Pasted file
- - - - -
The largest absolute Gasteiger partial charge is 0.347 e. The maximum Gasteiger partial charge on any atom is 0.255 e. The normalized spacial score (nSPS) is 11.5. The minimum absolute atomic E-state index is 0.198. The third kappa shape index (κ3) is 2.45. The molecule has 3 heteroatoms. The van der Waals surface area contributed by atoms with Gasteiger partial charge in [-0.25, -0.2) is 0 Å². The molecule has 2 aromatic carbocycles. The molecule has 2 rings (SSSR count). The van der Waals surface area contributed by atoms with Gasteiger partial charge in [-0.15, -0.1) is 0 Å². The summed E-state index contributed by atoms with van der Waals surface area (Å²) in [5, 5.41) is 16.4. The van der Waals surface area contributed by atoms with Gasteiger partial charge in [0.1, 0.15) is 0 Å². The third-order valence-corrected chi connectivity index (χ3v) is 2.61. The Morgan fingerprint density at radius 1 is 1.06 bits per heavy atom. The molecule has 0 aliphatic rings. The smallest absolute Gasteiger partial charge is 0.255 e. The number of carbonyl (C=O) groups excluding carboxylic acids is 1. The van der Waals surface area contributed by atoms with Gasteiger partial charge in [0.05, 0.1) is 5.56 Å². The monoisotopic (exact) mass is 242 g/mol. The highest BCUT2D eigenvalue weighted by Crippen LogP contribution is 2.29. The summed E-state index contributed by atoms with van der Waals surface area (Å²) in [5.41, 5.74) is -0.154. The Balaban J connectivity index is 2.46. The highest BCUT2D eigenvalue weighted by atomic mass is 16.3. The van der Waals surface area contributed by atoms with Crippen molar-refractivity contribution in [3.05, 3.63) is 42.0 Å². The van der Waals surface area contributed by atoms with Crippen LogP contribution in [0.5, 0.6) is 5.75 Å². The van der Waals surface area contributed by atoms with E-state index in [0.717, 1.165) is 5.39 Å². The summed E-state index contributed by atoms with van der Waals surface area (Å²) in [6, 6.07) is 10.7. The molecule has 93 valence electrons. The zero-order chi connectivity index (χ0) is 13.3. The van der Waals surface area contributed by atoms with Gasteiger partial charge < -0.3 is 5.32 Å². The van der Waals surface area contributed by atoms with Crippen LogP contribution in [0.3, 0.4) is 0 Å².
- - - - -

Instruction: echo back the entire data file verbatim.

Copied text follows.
The largest absolute Gasteiger partial charge is 0.347 e. The maximum Gasteiger partial charge on any atom is 0.255 e. The normalized spacial score (nSPS) is 11.5. The minimum absolute atomic E-state index is 0.198. The third kappa shape index (κ3) is 2.45. The molecule has 3 heteroatoms. The van der Waals surface area contributed by atoms with Gasteiger partial charge in [-0.25, -0.2) is 0 Å². The molecule has 2 aromatic carbocycles. The molecule has 2 rings (SSSR count). The van der Waals surface area contributed by atoms with Gasteiger partial charge in [-0.15, -0.1) is 0 Å². The summed E-state index contributed by atoms with van der Waals surface area (Å²) in [5, 5.41) is 16.4. The van der Waals surface area contributed by atoms with Gasteiger partial charge in [0.1, 0.15) is 0 Å². The third-order valence-corrected chi connectivity index (χ3v) is 2.61. The Morgan fingerprint density at radius 1 is 1.06 bits per heavy atom. The molecule has 0 aliphatic rings. The smallest absolute Gasteiger partial charge is 0.255 e. The number of carbonyl (C=O) groups excluding carboxylic acids is 1. The van der Waals surface area contributed by atoms with Gasteiger partial charge in [0.05, 0.1) is 5.56 Å². The monoisotopic (exact) mass is 242 g/mol. The highest BCUT2D eigenvalue weighted by Crippen LogP contribution is 2.29. The summed E-state index contributed by atoms with van der Waals surface area (Å²) in [5.41, 5.74) is -0.154. The Balaban J connectivity index is 2.46. The highest BCUT2D eigenvalue weighted by atomic mass is 16.3. The van der Waals surface area contributed by atoms with Crippen molar-refractivity contribution in [3.05, 3.63) is 42.0 Å². The van der Waals surface area contributed by atoms with Crippen LogP contribution in [0.5, 0.6) is 5.75 Å². The van der Waals surface area contributed by atoms with E-state index in [0.717, 1.165) is 5.39 Å². The summed E-state index contributed by atoms with van der Waals surface area (Å²) in [6, 6.07) is 10.7. The molecule has 93 valence electrons. The zero-order chi connectivity index (χ0) is 13.3. The van der Waals surface area contributed by atoms with Gasteiger partial charge < -0.3 is 5.32 Å². The van der Waals surface area contributed by atoms with Crippen LogP contribution in [0.3, 0.4) is 0 Å².